- Popular Front for the Liberation of Palestine (PFLP) (Palestinian)
- PFLP-General Command (PFLP-GC) (Palestinian)
- Abdullah Azzam Brigades (International, Jordan, Syria)
- Al-Qaeda Kurdish Battalions (formerly Ansar al-Islam) (Iraqi Kurdistan)
- Kata'ib Hezbollah (Iraq)
- Kongra-Gel (formerly Kurdistan Workers' Party) (KGK, formerly PKK, KADEK, Kongra-Gel) (Turkey, Iraq, Iran, Syria)
- Tanzim Qa'idat al-Jihad fi Bilad al-Rafidayn (QJBR) (al-Qaida in Iraq) (formerly Jama'at al-Tawhid wa'al-Jihad, JTJ, al-Zarqawi Network) (Iraq)
- Kahane Chai (Kach) (Israel)
- Party of Free Life of Kurdistan (PJAK) (Iran)
- Jundallah (People's Resistance Movement of Iran, or PRMI) (Iran)
- al-Qa’ida (Global)
- al-Qa'ida in the Arabian Peninsula (AQAP)
- al-Qa’ida in the Islamic Maghreb (formerly GSPC) (The Maghreb)
- Harkat-ul-Jihad al-Islami (HUJI-B)
- Aum Shinrikyo (Japan)
- Harakat ul-Mujahidin (HUM) (Pakistan)
- Jaish-e-Mohammed (Army of Mohammed) (JEM) (Pakistan)
- Lashkar-e Tayyiba (Army of the Righteous) (LET) (Muridke, Pakistan)
- Lashkar i Jhangvi (Pakistan)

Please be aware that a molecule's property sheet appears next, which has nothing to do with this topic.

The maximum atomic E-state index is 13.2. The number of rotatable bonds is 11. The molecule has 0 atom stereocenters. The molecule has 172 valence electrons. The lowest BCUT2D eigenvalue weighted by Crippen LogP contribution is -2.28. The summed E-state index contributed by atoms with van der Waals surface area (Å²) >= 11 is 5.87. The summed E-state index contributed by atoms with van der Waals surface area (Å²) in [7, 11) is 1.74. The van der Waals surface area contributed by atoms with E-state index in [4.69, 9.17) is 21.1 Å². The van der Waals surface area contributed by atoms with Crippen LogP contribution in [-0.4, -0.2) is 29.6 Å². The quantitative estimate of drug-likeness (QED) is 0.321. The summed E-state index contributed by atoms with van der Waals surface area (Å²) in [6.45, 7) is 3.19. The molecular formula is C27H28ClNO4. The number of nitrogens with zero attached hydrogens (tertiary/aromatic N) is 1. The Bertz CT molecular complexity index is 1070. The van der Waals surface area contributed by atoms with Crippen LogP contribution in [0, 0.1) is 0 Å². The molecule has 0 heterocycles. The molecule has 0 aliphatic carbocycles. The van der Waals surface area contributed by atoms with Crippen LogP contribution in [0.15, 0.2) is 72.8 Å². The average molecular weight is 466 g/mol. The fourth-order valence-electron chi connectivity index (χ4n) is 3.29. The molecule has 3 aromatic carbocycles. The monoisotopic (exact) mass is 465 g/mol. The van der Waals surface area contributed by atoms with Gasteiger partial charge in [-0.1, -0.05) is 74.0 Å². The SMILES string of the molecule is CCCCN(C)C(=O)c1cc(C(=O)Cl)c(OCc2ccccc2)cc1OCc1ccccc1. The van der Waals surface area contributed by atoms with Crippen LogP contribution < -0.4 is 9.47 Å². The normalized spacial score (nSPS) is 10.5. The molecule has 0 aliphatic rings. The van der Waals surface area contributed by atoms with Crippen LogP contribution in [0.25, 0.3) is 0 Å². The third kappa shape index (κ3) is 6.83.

- Tehrik-i-Taliban (TTP) (Pakistan)
- Jemaah Anshorut Tauhid (JAT) (Indonesia)
- Jemaah Islamiya organization (JI) (Brunei, Indonesia, Malaysia, Thailand, Philippines, Singapore)
- Abu Sayyaf Group (ASG) (Philippines)
- Communist Party of the Philippines/New People's Army (CPP/NPA) (Philippines)
- Al-Shabaab (Somalia)
- Gama’a al-Islamiyya (Egypt)
- Other countries
- Libyan Islamic Fighting Group (LIFG) (Libya)
- Lord's Resistance Army (Uganda)
- Moroccan Islamic Combatant Group (MICG) (Morocco)
- Ansar Dine (AAD) (Mali)
- United Kingdom and Republic of Ireland
- Continuity Irish Republican Army (CIRA) (United Kingdom, Republic of Ireland)
- Real Irish Republican Army (RIRA) (United Kingdom, Republic of Ireland)
- Revolutionary People's Liberation Party/Front (DHKP/C) (Turkey)
- Kurdistan Workers Party (PKK) (Turkey)
- Euskadi Ta Askatasuna (Basque Fatherland and Liberty) (ETA) (Spain, France)
South America 
- National Liberation Army (ELN) (Colombia)
- Revolutionary Armed Forces of Colombia (FARC) (Colombia)
- United Self-Defense Forces of Colombia (AUC) (Colombia)